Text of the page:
My friends noticed that my grammar and pronunciation had improved after two months of constant learning from books, listening to DJs, and replicating dialogue from movies. As a result, I was able to fix myself. However, I was still having difficulty with verbs, tenses, and prepositions; the only difference now is that I recognized what I was dealing with, and a targeted study may be conducted to remedy the issue. I didn’t worry too much because I knew I’d have time.
My next objective was to improve my vocabulary. Every day, I would memorize five words, understand their meaning, use them in a sentence, and they would be mine for life (not knowing the meaning of the word or its synonyms and antonyms gave me restless nights). I realized I needed to work on my vocabulary because whenever I was in a conversation, I didn’t know what word to use or was having difficulty finding the correct one. I didn’t like the fact that I couldn’t express myself effectively and efficiently, especially when it was required.
We had an American visitor one day in the third month. It was an opportunity for me to practice, and during one of our chats, I couldn’t help but notice the American’s facial expression as he strained to understand what I was saying. I can’t remember what I said to him, but I realized I was thinking in Filipino, searching for the proper word or expression, and then translating it to English. It was a classic instance of lost in translation, and anything I said made no sense at all. Solution: speak and think in English 24 hours a day, seven days a week.
On the fifth month, I conducted a self-evaluation to assess my development, using a list similar to the one below:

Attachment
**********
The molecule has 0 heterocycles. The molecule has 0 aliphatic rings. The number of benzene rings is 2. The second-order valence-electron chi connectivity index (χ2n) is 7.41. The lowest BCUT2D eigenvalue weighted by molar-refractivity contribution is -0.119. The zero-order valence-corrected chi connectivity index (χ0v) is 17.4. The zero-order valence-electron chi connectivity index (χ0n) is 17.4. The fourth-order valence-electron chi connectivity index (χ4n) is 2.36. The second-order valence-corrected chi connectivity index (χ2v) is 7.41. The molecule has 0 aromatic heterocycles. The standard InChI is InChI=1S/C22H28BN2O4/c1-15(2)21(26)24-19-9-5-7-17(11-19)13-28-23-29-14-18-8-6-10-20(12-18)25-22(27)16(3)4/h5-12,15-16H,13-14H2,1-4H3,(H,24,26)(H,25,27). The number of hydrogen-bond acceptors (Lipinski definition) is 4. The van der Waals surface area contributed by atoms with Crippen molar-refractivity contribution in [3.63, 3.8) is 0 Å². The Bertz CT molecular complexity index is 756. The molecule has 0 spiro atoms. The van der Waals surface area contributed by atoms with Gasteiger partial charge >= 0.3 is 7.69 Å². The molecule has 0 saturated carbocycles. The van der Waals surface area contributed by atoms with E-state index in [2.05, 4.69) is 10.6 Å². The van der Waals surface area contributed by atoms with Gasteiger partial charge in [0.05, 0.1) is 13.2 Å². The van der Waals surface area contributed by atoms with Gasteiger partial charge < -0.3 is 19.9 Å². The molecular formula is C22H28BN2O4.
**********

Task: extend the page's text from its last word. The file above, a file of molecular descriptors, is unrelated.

- Passed the grammar test (one made by a friend)
- Pronunciation – insufficient (but I was struggling with TH, short and long I, b and v, and p and f)
- Diction – double-check
- Check your intonation.
- Check the accent
- Vocabulary – adequate
- Unpredictability – Getting There
- Coherence and conviction – uncertain at this point in the evaluation.
Practice breeds spontaneity. It was the fifth month of evaluation that I realized that the learning I had experienced in grammar, pronunciation, diction, intonation, and improved vocabulary had given me the confidence to speak without fumbling for words. As for fluency, I didn’t bother with it because it has something to do with mastery of a certain subject; one can never be fluent at something if one does not have a thorough understanding of it.
The last item on the list was the most difficult because I couldn’t find a method that would assist me in developing coherence and delivering a line with conviction. It was really important to me that my views make sense and convey a clear point when I spoke. While both parts of the problem were real, I believe that a person’s image is negatively affected by lacking comprehension.
In the sixth month, I went back to the radio station and presented myself, the manager invited me to haveI returned to the radio station after six months and presented myself; the manager invited me for coffee and was surprised to hear me talk; he claimed I sounded completely different. He summoned me to the recording studio once more, and this time I aced it. He offered me a position, and I spent five wonderful years working in that field. coffee and was shocked to hear me speak, and he said I sounded so different. Again, he asked me to the recording booth, and this time, I passed with flying colors. He offered me a job, and I stayed in that industry for five beautiful years.
As a jock, I was never concerned with spontaneity or coherence because DJs speak in phrases; also, the key to the best ad-lib is “to write it down first.” Then I realized that coherence and spontaneity were no longer an issue; years of reading had simply given me the confidence to speak. I can carry on a discussion as long as I’m conversant with the subject.
The final stage in completing my learning was to listen to myself while speaking; this way, I can identify my mistakes and correct myself right away. I recognized that it is acceptable to make errors – no one is perfect, and no one expects me to be. Even this blog entry is not without its flaws.
We appreciate your time in reading. I hope you gained some knowledge.